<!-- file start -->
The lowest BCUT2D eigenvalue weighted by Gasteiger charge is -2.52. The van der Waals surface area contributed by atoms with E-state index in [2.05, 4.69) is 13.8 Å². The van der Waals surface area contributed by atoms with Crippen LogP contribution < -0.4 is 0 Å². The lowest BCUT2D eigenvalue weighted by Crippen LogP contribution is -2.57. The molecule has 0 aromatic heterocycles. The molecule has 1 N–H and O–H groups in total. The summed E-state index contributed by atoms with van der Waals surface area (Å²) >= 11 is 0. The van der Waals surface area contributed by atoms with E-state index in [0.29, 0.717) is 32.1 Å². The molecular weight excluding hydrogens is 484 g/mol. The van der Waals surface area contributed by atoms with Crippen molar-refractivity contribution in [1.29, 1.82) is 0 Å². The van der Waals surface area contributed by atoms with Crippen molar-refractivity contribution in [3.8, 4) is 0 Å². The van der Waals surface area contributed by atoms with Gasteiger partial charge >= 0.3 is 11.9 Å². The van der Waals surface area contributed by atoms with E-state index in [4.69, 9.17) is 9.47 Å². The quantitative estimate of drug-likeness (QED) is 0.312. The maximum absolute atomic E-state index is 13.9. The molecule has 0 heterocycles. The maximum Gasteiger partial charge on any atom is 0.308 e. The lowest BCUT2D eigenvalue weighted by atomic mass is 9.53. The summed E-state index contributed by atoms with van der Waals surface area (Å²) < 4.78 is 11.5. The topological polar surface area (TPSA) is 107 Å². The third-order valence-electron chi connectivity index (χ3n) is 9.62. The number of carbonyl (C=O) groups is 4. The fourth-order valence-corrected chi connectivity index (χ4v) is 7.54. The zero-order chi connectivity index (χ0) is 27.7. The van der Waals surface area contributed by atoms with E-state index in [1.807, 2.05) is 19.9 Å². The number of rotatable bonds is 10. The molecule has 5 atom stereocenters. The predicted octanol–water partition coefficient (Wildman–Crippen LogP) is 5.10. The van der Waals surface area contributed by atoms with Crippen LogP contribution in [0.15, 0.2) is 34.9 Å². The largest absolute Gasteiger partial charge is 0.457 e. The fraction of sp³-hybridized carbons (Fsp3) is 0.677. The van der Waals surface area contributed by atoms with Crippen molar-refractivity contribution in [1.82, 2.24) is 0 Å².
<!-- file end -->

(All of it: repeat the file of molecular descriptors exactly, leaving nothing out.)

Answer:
The lowest BCUT2D eigenvalue weighted by Gasteiger charge is -2.52. The van der Waals surface area contributed by atoms with E-state index in [2.05, 4.69) is 13.8 Å². The van der Waals surface area contributed by atoms with Crippen LogP contribution < -0.4 is 0 Å². The lowest BCUT2D eigenvalue weighted by Crippen LogP contribution is -2.57. The molecule has 0 aromatic heterocycles. The molecule has 1 N–H and O–H groups in total. The summed E-state index contributed by atoms with van der Waals surface area (Å²) >= 11 is 0. The van der Waals surface area contributed by atoms with E-state index in [0.29, 0.717) is 32.1 Å². The molecular weight excluding hydrogens is 484 g/mol. The van der Waals surface area contributed by atoms with Crippen molar-refractivity contribution in [1.29, 1.82) is 0 Å². The van der Waals surface area contributed by atoms with Crippen molar-refractivity contribution in [3.8, 4) is 0 Å². The van der Waals surface area contributed by atoms with Gasteiger partial charge >= 0.3 is 11.9 Å². The van der Waals surface area contributed by atoms with E-state index in [4.69, 9.17) is 9.47 Å². The quantitative estimate of drug-likeness (QED) is 0.312. The maximum absolute atomic E-state index is 13.9. The molecule has 0 heterocycles. The maximum Gasteiger partial charge on any atom is 0.308 e. The lowest BCUT2D eigenvalue weighted by atomic mass is 9.53. The summed E-state index contributed by atoms with van der Waals surface area (Å²) < 4.78 is 11.5. The topological polar surface area (TPSA) is 107 Å². The third-order valence-electron chi connectivity index (χ3n) is 9.62. The number of carbonyl (C=O) groups is 4. The fourth-order valence-corrected chi connectivity index (χ4v) is 7.54. The zero-order chi connectivity index (χ0) is 27.7. The van der Waals surface area contributed by atoms with E-state index in [1.807, 2.05) is 19.9 Å². The number of rotatable bonds is 10. The molecule has 5 atom stereocenters. The predicted octanol–water partition coefficient (Wildman–Crippen LogP) is 5.10. The van der Waals surface area contributed by atoms with Crippen LogP contribution in [0.15, 0.2) is 34.9 Å². The largest absolute Gasteiger partial charge is 0.457 e. The fraction of sp³-hybridized carbons (Fsp3) is 0.677. The van der Waals surface area contributed by atoms with Crippen molar-refractivity contribution in [1.82, 2.24) is 0 Å².